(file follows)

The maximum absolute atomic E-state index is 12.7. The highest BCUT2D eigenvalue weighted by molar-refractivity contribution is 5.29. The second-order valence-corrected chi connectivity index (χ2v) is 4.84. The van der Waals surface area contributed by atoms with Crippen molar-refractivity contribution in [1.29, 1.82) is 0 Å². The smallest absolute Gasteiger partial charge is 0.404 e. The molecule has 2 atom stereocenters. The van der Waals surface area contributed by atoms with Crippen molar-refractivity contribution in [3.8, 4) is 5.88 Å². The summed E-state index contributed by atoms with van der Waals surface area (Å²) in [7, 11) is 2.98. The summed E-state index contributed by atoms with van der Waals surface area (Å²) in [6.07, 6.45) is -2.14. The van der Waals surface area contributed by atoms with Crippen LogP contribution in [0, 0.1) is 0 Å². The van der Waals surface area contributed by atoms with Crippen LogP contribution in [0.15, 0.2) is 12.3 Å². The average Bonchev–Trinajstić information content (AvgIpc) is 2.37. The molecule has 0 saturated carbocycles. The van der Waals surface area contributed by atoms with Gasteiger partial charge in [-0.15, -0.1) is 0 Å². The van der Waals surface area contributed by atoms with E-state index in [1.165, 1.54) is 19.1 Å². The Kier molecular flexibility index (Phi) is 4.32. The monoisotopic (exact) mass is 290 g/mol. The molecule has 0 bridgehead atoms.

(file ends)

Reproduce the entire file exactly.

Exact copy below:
The maximum absolute atomic E-state index is 12.7. The highest BCUT2D eigenvalue weighted by molar-refractivity contribution is 5.29. The second-order valence-corrected chi connectivity index (χ2v) is 4.84. The van der Waals surface area contributed by atoms with Crippen molar-refractivity contribution in [1.29, 1.82) is 0 Å². The smallest absolute Gasteiger partial charge is 0.404 e. The molecule has 2 atom stereocenters. The van der Waals surface area contributed by atoms with Crippen molar-refractivity contribution in [3.8, 4) is 5.88 Å². The summed E-state index contributed by atoms with van der Waals surface area (Å²) in [7, 11) is 2.98. The summed E-state index contributed by atoms with van der Waals surface area (Å²) in [6.07, 6.45) is -2.14. The van der Waals surface area contributed by atoms with Crippen LogP contribution in [0, 0.1) is 0 Å². The van der Waals surface area contributed by atoms with Crippen LogP contribution in [0.15, 0.2) is 12.3 Å². The average Bonchev–Trinajstić information content (AvgIpc) is 2.37. The molecule has 0 saturated carbocycles. The van der Waals surface area contributed by atoms with Gasteiger partial charge in [-0.15, -0.1) is 0 Å². The van der Waals surface area contributed by atoms with E-state index in [1.165, 1.54) is 19.1 Å². The Kier molecular flexibility index (Phi) is 4.32. The monoisotopic (exact) mass is 290 g/mol. The molecule has 0 bridgehead atoms.